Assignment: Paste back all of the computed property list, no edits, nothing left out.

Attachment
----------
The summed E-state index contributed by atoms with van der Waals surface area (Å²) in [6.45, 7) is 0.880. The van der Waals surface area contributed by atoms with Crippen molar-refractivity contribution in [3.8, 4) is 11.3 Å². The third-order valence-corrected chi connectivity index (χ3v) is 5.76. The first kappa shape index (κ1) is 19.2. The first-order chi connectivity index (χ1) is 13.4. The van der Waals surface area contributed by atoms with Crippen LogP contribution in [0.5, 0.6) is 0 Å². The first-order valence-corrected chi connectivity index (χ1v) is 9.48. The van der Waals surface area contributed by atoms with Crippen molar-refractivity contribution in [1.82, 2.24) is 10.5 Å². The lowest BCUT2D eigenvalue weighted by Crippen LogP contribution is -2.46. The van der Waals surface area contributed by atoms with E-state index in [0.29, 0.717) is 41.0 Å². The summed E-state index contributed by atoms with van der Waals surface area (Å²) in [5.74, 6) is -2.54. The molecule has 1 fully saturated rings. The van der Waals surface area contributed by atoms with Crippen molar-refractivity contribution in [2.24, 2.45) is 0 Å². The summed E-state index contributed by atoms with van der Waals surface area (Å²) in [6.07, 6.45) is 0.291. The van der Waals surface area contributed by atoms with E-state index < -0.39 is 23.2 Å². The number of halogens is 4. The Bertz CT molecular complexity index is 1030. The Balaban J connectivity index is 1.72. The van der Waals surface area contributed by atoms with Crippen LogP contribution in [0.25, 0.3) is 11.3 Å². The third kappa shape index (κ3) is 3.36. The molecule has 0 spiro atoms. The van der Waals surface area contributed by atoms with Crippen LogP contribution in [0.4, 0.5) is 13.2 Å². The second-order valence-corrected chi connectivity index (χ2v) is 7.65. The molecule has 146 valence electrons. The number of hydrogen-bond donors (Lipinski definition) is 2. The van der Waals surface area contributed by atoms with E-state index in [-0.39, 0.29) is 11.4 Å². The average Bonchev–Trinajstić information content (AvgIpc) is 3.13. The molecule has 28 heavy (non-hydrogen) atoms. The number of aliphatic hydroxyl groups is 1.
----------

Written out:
The summed E-state index contributed by atoms with van der Waals surface area (Å²) in [6.45, 7) is 0.880. The van der Waals surface area contributed by atoms with Crippen molar-refractivity contribution in [3.8, 4) is 11.3 Å². The third-order valence-corrected chi connectivity index (χ3v) is 5.76. The first kappa shape index (κ1) is 19.2. The first-order chi connectivity index (χ1) is 13.4. The van der Waals surface area contributed by atoms with Crippen LogP contribution in [0.5, 0.6) is 0 Å². The first-order valence-corrected chi connectivity index (χ1v) is 9.48. The van der Waals surface area contributed by atoms with Crippen molar-refractivity contribution in [1.82, 2.24) is 10.5 Å². The lowest BCUT2D eigenvalue weighted by Crippen LogP contribution is -2.46. The van der Waals surface area contributed by atoms with E-state index in [0.29, 0.717) is 41.0 Å². The summed E-state index contributed by atoms with van der Waals surface area (Å²) in [5.74, 6) is -2.54. The molecule has 1 fully saturated rings. The van der Waals surface area contributed by atoms with Crippen molar-refractivity contribution in [2.24, 2.45) is 0 Å². The summed E-state index contributed by atoms with van der Waals surface area (Å²) in [6.07, 6.45) is 0.291. The van der Waals surface area contributed by atoms with E-state index < -0.39 is 23.2 Å². The number of halogens is 4. The Bertz CT molecular complexity index is 1030. The Balaban J connectivity index is 1.72. The van der Waals surface area contributed by atoms with Crippen LogP contribution in [0.25, 0.3) is 11.3 Å². The third kappa shape index (κ3) is 3.36. The molecule has 0 spiro atoms. The van der Waals surface area contributed by atoms with Crippen LogP contribution in [0.4, 0.5) is 13.2 Å². The second-order valence-corrected chi connectivity index (χ2v) is 7.65. The molecule has 146 valence electrons. The number of hydrogen-bond donors (Lipinski definition) is 2. The van der Waals surface area contributed by atoms with E-state index in [-0.39, 0.29) is 11.4 Å². The average Bonchev–Trinajstić information content (AvgIpc) is 3.13. The molecule has 28 heavy (non-hydrogen) atoms. The number of aliphatic hydroxyl groups is 1.